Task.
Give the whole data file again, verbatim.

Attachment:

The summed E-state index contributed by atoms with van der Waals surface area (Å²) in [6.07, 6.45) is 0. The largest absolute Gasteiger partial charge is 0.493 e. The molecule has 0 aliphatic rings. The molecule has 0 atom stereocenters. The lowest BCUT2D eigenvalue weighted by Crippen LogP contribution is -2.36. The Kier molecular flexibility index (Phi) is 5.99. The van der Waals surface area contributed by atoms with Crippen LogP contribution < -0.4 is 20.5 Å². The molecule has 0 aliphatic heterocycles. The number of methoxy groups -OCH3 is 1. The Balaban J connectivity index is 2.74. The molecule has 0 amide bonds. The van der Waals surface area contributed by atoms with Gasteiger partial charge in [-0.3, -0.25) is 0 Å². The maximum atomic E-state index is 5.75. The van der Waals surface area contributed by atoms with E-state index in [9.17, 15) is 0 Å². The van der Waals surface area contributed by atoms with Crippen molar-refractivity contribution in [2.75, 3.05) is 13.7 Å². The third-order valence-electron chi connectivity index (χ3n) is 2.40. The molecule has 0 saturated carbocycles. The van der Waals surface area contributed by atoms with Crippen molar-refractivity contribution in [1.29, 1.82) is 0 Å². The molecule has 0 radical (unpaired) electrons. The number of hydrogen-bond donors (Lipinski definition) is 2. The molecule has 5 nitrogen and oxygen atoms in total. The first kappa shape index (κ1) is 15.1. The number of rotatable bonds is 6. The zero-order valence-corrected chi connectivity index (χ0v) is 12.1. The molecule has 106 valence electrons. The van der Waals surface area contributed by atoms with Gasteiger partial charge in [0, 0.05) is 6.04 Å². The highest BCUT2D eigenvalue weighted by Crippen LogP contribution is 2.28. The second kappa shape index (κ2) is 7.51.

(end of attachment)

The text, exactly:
The summed E-state index contributed by atoms with van der Waals surface area (Å²) in [6.07, 6.45) is 0. The largest absolute Gasteiger partial charge is 0.493 e. The molecule has 0 aliphatic rings. The molecule has 0 atom stereocenters. The lowest BCUT2D eigenvalue weighted by Crippen LogP contribution is -2.36. The Kier molecular flexibility index (Phi) is 5.99. The van der Waals surface area contributed by atoms with Crippen LogP contribution < -0.4 is 20.5 Å². The molecule has 0 aliphatic heterocycles. The number of methoxy groups -OCH3 is 1. The Balaban J connectivity index is 2.74. The molecule has 0 amide bonds. The van der Waals surface area contributed by atoms with Gasteiger partial charge in [-0.3, -0.25) is 0 Å². The maximum atomic E-state index is 5.75. The van der Waals surface area contributed by atoms with E-state index in [9.17, 15) is 0 Å². The van der Waals surface area contributed by atoms with Crippen molar-refractivity contribution in [2.75, 3.05) is 13.7 Å². The third-order valence-electron chi connectivity index (χ3n) is 2.40. The molecule has 0 saturated carbocycles. The van der Waals surface area contributed by atoms with Crippen molar-refractivity contribution in [1.29, 1.82) is 0 Å². The molecule has 0 radical (unpaired) electrons. The number of hydrogen-bond donors (Lipinski definition) is 2. The molecule has 5 nitrogen and oxygen atoms in total. The first kappa shape index (κ1) is 15.1. The number of rotatable bonds is 6. The zero-order valence-corrected chi connectivity index (χ0v) is 12.1. The molecule has 106 valence electrons. The van der Waals surface area contributed by atoms with Gasteiger partial charge in [0, 0.05) is 6.04 Å². The highest BCUT2D eigenvalue weighted by Crippen LogP contribution is 2.28. The second kappa shape index (κ2) is 7.51.